Compare any two graphics cards:
Radeon HD 5770 vs Radeon HD 6850
IntroThe Radeon HD 5770 has a GPU core speed of 850 MHz, and the 1024 MB of GDDR5 RAM runs at 1200 MHz through a 128-bit bus. It also features 800(160x5) Stream Processors, 40 Texture Address Units, and 16 ROPs.
Compare all of that to the Radeon HD 6850, which features core speeds of 775 MHz on the GPU, and 1000 MHz on the 1024 MB of GDDR5 RAM. It features 960 SPUs along with 48 Texture Address Units and 32 ROPs.
(No game benchmarks for this combination yet.)
Power Usage and Theoretical Benchmarks
Power Consumption (Max TDP)
In theory, the Radeon HD 6850 is 67% quicker than the Radeon HD 5770 in general, because of its greater bandwidth. (explain)
Texel RateThe Radeon HD 6850 should be a little bit (about 9%) faster with regards to AF than the Radeon HD 5770. (explain)
Pixel RateThe Radeon HD 6850 is a lot (more or less 82%) more effective at full screen anti-aliasing than the Radeon HD 5770, and also will be able to handle higher screen resolutions more effectively. (explain)
Please note that the above 'benchmarks' are all just theoretical - the results were calculated based on the card's specifications, and real-world performance may (and probably will) vary at least a bit.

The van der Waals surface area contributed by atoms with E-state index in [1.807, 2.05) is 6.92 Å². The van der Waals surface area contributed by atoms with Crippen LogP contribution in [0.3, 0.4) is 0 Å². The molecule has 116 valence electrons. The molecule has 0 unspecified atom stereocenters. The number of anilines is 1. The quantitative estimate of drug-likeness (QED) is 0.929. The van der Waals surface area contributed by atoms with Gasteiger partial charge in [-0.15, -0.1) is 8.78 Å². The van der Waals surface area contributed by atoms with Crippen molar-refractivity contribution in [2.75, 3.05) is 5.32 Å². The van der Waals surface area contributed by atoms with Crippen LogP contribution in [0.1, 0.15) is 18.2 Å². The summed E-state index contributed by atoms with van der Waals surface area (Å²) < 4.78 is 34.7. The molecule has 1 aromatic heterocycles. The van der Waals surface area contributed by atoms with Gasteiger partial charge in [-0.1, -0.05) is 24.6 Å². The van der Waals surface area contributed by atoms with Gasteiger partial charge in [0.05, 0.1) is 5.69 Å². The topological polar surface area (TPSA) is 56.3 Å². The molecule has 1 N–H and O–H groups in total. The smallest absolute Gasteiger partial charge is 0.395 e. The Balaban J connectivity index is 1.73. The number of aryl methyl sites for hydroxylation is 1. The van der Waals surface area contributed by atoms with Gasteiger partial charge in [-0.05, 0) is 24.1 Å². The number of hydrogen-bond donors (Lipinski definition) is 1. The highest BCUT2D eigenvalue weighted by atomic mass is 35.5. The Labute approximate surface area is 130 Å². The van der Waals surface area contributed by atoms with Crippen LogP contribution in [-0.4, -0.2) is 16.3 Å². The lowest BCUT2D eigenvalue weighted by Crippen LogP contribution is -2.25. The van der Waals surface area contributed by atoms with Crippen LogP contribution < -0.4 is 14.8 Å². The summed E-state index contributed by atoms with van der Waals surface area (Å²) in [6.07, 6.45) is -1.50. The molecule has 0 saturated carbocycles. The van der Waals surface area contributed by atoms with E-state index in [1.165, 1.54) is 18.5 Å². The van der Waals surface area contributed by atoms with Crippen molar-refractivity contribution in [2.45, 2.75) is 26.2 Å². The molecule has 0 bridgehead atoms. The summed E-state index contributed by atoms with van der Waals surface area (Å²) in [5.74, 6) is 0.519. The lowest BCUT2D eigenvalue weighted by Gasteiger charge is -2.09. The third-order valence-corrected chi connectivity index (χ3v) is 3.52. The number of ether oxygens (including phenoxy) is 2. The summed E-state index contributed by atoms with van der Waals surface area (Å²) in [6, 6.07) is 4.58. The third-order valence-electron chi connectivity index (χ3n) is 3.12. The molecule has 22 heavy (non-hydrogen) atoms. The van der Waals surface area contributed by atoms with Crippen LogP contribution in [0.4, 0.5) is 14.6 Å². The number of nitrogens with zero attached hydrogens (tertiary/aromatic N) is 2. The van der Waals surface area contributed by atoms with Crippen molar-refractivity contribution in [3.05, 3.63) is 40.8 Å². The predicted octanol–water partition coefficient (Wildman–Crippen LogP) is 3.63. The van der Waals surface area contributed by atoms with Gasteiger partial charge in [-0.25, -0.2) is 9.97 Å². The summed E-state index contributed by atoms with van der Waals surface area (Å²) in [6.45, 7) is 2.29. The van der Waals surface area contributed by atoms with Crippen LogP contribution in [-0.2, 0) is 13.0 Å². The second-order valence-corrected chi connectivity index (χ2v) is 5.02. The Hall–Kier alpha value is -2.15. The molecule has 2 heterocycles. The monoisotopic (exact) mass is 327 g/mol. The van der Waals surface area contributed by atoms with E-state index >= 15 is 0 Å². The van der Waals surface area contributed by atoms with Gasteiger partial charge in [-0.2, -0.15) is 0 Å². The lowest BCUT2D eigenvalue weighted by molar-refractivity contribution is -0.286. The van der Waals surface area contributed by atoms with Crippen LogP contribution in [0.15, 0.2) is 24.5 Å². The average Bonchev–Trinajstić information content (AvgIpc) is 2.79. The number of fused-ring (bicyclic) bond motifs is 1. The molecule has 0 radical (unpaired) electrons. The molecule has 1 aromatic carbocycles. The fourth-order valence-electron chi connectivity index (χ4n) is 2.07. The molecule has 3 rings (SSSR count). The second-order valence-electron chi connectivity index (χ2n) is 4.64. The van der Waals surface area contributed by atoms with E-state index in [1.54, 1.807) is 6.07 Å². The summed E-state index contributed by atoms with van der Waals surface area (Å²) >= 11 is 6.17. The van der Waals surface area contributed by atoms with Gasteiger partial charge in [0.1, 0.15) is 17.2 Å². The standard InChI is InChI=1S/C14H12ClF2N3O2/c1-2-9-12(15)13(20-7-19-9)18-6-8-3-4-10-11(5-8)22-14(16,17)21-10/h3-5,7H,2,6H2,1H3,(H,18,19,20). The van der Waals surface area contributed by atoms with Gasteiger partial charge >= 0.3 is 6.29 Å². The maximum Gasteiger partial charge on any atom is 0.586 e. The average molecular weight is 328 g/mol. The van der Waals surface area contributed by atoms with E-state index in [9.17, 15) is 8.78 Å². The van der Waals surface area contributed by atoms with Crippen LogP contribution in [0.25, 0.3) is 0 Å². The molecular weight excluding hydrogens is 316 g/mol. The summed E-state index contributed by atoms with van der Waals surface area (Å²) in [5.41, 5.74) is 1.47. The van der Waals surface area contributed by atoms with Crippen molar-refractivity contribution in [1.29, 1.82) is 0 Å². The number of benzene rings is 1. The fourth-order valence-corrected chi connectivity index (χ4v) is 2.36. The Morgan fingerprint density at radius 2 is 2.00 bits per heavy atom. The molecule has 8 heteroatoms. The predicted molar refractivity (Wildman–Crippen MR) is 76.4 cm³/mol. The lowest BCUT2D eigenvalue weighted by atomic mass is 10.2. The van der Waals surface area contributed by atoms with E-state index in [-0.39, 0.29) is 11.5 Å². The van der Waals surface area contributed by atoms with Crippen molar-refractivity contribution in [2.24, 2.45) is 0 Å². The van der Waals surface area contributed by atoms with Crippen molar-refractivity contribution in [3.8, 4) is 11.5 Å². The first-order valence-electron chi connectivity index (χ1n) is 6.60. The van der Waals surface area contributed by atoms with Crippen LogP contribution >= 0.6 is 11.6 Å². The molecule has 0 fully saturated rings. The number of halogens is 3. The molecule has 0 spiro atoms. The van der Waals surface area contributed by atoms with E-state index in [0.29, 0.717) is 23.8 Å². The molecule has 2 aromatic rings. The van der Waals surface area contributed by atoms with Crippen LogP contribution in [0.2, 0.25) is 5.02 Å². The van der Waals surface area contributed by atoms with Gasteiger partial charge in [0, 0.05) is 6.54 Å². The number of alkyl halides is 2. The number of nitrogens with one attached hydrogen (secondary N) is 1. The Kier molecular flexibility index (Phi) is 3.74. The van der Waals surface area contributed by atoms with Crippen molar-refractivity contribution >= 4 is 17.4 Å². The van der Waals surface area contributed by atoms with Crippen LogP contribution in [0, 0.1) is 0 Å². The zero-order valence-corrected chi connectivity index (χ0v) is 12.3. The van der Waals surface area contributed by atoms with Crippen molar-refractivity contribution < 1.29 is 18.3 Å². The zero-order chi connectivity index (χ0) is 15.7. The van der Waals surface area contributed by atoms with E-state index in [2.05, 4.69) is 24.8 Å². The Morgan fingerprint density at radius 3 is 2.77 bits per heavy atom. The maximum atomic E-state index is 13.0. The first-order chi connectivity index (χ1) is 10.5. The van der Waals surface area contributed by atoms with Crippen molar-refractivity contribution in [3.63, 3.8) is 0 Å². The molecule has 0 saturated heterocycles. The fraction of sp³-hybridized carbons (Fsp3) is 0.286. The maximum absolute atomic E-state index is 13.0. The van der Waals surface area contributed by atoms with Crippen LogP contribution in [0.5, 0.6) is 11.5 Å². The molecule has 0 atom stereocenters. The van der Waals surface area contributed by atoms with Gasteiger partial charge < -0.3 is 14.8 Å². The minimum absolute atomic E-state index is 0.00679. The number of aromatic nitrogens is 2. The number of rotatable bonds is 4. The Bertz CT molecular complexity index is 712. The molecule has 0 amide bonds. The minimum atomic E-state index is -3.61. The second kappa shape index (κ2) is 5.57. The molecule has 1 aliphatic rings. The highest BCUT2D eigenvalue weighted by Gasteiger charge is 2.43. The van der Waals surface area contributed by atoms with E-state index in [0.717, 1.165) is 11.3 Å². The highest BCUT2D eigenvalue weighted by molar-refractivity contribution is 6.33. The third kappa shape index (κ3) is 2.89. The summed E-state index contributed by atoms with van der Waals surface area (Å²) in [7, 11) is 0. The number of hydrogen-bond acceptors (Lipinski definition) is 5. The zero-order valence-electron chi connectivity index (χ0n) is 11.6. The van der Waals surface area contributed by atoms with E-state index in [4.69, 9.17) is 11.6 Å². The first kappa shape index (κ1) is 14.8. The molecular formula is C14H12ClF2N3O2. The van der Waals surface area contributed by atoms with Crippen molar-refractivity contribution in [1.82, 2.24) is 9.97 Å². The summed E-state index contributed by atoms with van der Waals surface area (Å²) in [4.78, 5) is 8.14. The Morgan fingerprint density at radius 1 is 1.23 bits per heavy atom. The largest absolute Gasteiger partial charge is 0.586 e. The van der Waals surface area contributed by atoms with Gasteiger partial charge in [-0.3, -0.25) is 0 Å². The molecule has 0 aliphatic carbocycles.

Please note that the price comparisons are based on search keywords - sometimes it might show cards with very similar names that are not exactly the same as the one chosen in the comparison. We do try to filter out the wrong results as best we can, though.
Memory Bandwidth: Bandwidth is the max amount of information (counted in MB per second) that can be transported past the external memory interface within a second. The number is calculated by multiplying the card's interface width by its memory speed. If it uses DDR type memory, it must be multiplied by 2 once again. If it uses DDR5, multiply by 4 instead. The higher the bandwidth is, the faster the card will be in general. It especially helps with anti-aliasing, High Dynamic Range and high resolutions.
Texel Rate: Texel rate is the maximum number of texture map elements (texels) that can be applied per second. This figure is worked out by multiplying the total number of texture units of the card by the core clock speed of the chip. The better the texel rate, the better the graphics card will be at handling texture filtering (anisotropic filtering - AF). It is measured in millions of texels in one second.
Pixel Rate: Pixel rate is the maximum number of pixels the graphics card could possibly write to its local memory per second - measured in millions of pixels per second. Pixel rate is worked out by multiplying the number of colour ROPs by the the card's clock speed. ROPs (Raster Operations Pipelines - also sometimes called Render Output Units) are responsible for outputting the pixels (image) to the screen. The actual pixel fill rate also depends on lots of other factors, most notably the memory bandwidth of the card - the lower the bandwidth is, the lower the ability to reach the max fill rate.